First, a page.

Their homes in Orange County, California, may be 1,300 miles from Overton, but the Dawson County community remains close in the hearts of sisters Sue Batie and Tricia Luse.
The women spent their early years on a family farm northeast of Overton but moved to Lexington with their mother in 1954 following the death of their father, Leroy “Ward” Batie. Four years later, the family moved to San Pedro, California. Though they were still young when they left Nebraska, the generosity of their Dawson County neighbors left an impression on the sisters.
After Ward’s death from polio, the community rallied around the family. Neighbors and friends helped their mother, Carol, around the house and assisted with a revolving door of paperwork, sales, and auctions in the months leading up to the family’s relocation to Lexington. Sue said that generosity remains commonplace in Greater Nebraska.
“Even if they don’t know you, they do that,” she said. “Something happens and farmers stop what they’re doing to make sure everything goes OK. That hasn’t changed.”
Sue, Tricia, and their mother took almost-annual trips back to Dawson County over the years, up until Carol’s death in 2011. Sue and Tricia both cherish memories made with their mother during those state-spanning road trips.
“Our mom was a strong woman,” Tricia said. “We miss her so much.”
The pair still answer the call of the open road, venturing across the country to take in the sights and sounds of America’s highways for days or even weeks at a time. Though they are quite familiar with the I-80 corridor, both prefer to go off the beaten path, following their curiosity away from roads well-traveled.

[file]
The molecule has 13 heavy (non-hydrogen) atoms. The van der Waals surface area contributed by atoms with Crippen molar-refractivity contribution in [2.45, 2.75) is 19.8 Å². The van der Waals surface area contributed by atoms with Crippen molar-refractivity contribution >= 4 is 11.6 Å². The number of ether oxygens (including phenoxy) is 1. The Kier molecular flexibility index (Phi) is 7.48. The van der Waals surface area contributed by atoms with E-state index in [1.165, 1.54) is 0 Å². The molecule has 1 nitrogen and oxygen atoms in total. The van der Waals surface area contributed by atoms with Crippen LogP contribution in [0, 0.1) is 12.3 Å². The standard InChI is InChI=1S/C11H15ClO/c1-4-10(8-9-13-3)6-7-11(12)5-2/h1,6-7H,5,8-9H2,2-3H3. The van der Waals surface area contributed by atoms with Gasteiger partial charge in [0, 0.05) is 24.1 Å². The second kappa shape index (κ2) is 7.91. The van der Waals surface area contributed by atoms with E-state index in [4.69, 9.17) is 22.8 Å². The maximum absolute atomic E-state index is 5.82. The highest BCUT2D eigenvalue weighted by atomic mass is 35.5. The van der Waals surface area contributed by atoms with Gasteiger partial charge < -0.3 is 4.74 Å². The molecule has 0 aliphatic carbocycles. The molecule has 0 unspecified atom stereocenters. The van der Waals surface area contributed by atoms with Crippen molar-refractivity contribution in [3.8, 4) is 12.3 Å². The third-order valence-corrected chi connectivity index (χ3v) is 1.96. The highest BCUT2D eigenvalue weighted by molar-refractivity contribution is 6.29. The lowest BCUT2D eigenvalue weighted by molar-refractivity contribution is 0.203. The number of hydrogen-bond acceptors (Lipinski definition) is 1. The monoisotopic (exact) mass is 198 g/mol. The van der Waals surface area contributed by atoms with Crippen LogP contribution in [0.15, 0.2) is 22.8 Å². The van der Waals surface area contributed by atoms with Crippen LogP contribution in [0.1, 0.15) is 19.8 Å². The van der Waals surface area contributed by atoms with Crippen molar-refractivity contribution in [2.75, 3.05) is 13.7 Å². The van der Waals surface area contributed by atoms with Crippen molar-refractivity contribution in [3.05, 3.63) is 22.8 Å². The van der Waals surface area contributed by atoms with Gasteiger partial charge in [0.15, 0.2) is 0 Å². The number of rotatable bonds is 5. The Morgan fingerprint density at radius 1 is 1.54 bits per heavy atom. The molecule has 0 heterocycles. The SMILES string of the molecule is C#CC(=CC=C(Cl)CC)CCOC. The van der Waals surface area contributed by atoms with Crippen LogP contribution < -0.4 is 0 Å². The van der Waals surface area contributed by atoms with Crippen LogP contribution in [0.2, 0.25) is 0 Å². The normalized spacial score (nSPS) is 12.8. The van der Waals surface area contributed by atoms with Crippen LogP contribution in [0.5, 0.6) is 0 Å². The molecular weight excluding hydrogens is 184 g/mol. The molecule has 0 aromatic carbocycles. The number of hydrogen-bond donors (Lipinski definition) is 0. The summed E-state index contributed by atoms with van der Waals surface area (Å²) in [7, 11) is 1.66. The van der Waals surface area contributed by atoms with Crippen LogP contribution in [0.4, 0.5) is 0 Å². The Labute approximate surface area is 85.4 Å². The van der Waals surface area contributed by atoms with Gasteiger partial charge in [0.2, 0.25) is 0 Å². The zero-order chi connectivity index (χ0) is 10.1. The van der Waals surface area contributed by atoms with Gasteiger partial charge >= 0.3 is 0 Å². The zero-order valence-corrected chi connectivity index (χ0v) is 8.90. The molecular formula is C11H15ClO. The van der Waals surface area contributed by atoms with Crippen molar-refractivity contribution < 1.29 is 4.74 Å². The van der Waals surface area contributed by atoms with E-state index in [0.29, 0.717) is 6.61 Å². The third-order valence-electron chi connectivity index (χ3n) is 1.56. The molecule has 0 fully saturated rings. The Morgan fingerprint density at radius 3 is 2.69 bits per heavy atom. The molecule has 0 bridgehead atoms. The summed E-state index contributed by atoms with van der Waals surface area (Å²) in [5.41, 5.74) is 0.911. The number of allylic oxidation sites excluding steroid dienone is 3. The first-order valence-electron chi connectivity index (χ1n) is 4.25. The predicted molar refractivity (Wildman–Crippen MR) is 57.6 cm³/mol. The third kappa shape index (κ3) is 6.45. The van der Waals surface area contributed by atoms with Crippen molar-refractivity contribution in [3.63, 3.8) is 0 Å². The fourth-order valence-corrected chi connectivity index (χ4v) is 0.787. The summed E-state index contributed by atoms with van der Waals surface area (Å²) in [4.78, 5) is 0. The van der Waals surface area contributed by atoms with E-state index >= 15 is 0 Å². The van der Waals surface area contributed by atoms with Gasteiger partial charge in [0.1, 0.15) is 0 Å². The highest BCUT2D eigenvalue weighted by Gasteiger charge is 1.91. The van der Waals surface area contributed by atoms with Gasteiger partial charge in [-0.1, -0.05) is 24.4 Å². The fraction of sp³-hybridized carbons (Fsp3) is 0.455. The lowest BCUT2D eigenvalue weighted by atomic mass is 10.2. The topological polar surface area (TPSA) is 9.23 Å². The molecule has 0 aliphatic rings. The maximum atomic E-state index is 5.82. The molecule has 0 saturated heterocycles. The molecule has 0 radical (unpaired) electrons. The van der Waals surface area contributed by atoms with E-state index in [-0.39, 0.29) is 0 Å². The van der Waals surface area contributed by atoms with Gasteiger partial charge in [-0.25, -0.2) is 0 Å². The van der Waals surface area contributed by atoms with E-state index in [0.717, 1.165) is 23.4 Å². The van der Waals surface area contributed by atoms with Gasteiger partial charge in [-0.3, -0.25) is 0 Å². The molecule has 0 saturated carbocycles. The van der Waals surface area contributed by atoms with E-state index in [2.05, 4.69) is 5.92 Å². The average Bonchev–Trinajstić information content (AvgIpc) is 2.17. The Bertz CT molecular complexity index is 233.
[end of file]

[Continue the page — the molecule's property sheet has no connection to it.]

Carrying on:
“I like to get on gravel roads and old state highways,” Sue said. “You get to see some country.”
Sue and Tricia trek back to their Nebraska stomping grounds as often as possible to catch up with family connections and see first-hand how Dawson County has changed over the years. The community made such on impact on them—not just in their youth but throughout their lives—that they wanted to give back. When it came time to update their estate planning documents, they knew they wanted to work with the towns that made them who they are today.
Sue was aware of Lexington’s community foundation, but it wasn’t until a chance glance at the Lexington Clipper-Herald that she learned about the Overton Area Community Fund, an NCF affiliated fund. The newspaper featured a photo of an OACF parade float, which led her to seek out fund volunteers and learn more about their mission. They were impressed by the fund’s community-focused mission and grassroots approach.
“It’s coming up from the community,” Sue said. “You get better support and better chances of getting more donors.”
Tricia felt like she had found an organization aligned with what was important to her.
“I never could decide where exactly I wanted mine to go,” she said. “And my heart just went, ‘yes, that’s it!’”
Though they live in California, they feel that wealth generated in Nebraska should stay in Nebraska. Sue and Tricia are grateful to their parents and grandparents, who diligently managed their money and property to provide them with what they need to thrive.
“We’re blessed,” Sue said. “They were good stewards of the land and made good decisions. We have benefited from that. It would be selfish not to give back. It would be selfish to have the land sold and have it go to California. It should stay where their roots were.”
For information on how you can give back to your hometown contact Jim Gustafson or Emily Sulzle at Nebraska Community Foundation’s Office of Gift Planning, 402.323.7330 or email@example.com.